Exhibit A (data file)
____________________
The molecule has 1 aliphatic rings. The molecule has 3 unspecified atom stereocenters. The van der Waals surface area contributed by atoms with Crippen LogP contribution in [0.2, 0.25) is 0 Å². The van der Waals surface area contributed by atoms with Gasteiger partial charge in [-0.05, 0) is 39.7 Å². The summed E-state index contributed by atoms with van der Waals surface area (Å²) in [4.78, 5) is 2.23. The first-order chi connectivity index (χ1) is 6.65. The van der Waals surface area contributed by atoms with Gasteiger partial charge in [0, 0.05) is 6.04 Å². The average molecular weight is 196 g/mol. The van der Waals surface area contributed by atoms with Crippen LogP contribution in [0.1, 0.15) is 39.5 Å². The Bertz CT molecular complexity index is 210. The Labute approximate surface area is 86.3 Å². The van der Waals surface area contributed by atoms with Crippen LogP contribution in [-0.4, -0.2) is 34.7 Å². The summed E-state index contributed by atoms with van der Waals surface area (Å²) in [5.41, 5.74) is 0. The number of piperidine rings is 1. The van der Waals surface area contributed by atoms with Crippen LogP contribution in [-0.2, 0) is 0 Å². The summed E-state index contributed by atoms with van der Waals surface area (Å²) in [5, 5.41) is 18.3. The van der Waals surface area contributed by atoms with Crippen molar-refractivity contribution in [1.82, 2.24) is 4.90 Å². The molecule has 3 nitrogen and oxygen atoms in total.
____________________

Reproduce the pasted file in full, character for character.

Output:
The molecule has 1 aliphatic rings. The molecule has 3 unspecified atom stereocenters. The van der Waals surface area contributed by atoms with Crippen LogP contribution in [0.2, 0.25) is 0 Å². The van der Waals surface area contributed by atoms with Gasteiger partial charge in [-0.05, 0) is 39.7 Å². The summed E-state index contributed by atoms with van der Waals surface area (Å²) in [4.78, 5) is 2.23. The first-order chi connectivity index (χ1) is 6.65. The van der Waals surface area contributed by atoms with Gasteiger partial charge in [0, 0.05) is 6.04 Å². The average molecular weight is 196 g/mol. The van der Waals surface area contributed by atoms with Crippen LogP contribution in [0.1, 0.15) is 39.5 Å². The Bertz CT molecular complexity index is 210. The Labute approximate surface area is 86.3 Å². The van der Waals surface area contributed by atoms with Crippen LogP contribution in [-0.4, -0.2) is 34.7 Å². The summed E-state index contributed by atoms with van der Waals surface area (Å²) in [5.41, 5.74) is 0. The number of piperidine rings is 1. The van der Waals surface area contributed by atoms with Crippen LogP contribution in [-0.2, 0) is 0 Å². The summed E-state index contributed by atoms with van der Waals surface area (Å²) in [5, 5.41) is 18.3. The van der Waals surface area contributed by atoms with Crippen molar-refractivity contribution in [1.82, 2.24) is 4.90 Å². The molecule has 3 nitrogen and oxygen atoms in total.